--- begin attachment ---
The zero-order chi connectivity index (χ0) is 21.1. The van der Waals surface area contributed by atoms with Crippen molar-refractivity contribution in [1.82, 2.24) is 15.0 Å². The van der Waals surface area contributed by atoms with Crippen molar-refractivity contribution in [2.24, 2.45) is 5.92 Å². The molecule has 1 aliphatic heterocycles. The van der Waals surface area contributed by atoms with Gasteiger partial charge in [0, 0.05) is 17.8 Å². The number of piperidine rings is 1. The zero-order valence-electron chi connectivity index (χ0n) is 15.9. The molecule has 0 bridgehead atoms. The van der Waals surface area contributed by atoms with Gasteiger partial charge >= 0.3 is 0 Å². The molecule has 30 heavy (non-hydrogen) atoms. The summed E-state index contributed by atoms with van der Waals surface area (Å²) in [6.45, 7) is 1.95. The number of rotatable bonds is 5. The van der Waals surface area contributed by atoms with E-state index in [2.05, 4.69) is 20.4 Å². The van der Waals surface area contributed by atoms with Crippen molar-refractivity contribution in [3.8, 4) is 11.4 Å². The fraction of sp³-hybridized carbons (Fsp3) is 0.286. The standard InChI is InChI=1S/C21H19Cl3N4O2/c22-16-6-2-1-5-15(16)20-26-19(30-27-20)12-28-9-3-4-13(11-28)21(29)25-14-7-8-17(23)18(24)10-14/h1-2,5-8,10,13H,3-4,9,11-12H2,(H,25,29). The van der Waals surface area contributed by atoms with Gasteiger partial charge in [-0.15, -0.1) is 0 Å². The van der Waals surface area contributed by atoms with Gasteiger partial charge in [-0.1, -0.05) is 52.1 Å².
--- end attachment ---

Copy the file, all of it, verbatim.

The zero-order chi connectivity index (χ0) is 21.1. The van der Waals surface area contributed by atoms with Crippen molar-refractivity contribution in [1.82, 2.24) is 15.0 Å². The van der Waals surface area contributed by atoms with Crippen molar-refractivity contribution in [2.24, 2.45) is 5.92 Å². The molecule has 1 aliphatic heterocycles. The van der Waals surface area contributed by atoms with Gasteiger partial charge in [0, 0.05) is 17.8 Å². The number of piperidine rings is 1. The zero-order valence-electron chi connectivity index (χ0n) is 15.9. The molecule has 0 bridgehead atoms. The van der Waals surface area contributed by atoms with Gasteiger partial charge >= 0.3 is 0 Å². The molecule has 30 heavy (non-hydrogen) atoms. The summed E-state index contributed by atoms with van der Waals surface area (Å²) in [6.45, 7) is 1.95. The number of rotatable bonds is 5. The van der Waals surface area contributed by atoms with E-state index in [2.05, 4.69) is 20.4 Å². The van der Waals surface area contributed by atoms with Crippen molar-refractivity contribution in [3.8, 4) is 11.4 Å². The fraction of sp³-hybridized carbons (Fsp3) is 0.286. The standard InChI is InChI=1S/C21H19Cl3N4O2/c22-16-6-2-1-5-15(16)20-26-19(30-27-20)12-28-9-3-4-13(11-28)21(29)25-14-7-8-17(23)18(24)10-14/h1-2,5-8,10,13H,3-4,9,11-12H2,(H,25,29). The van der Waals surface area contributed by atoms with Gasteiger partial charge in [-0.15, -0.1) is 0 Å². The van der Waals surface area contributed by atoms with Gasteiger partial charge in [-0.1, -0.05) is 52.1 Å².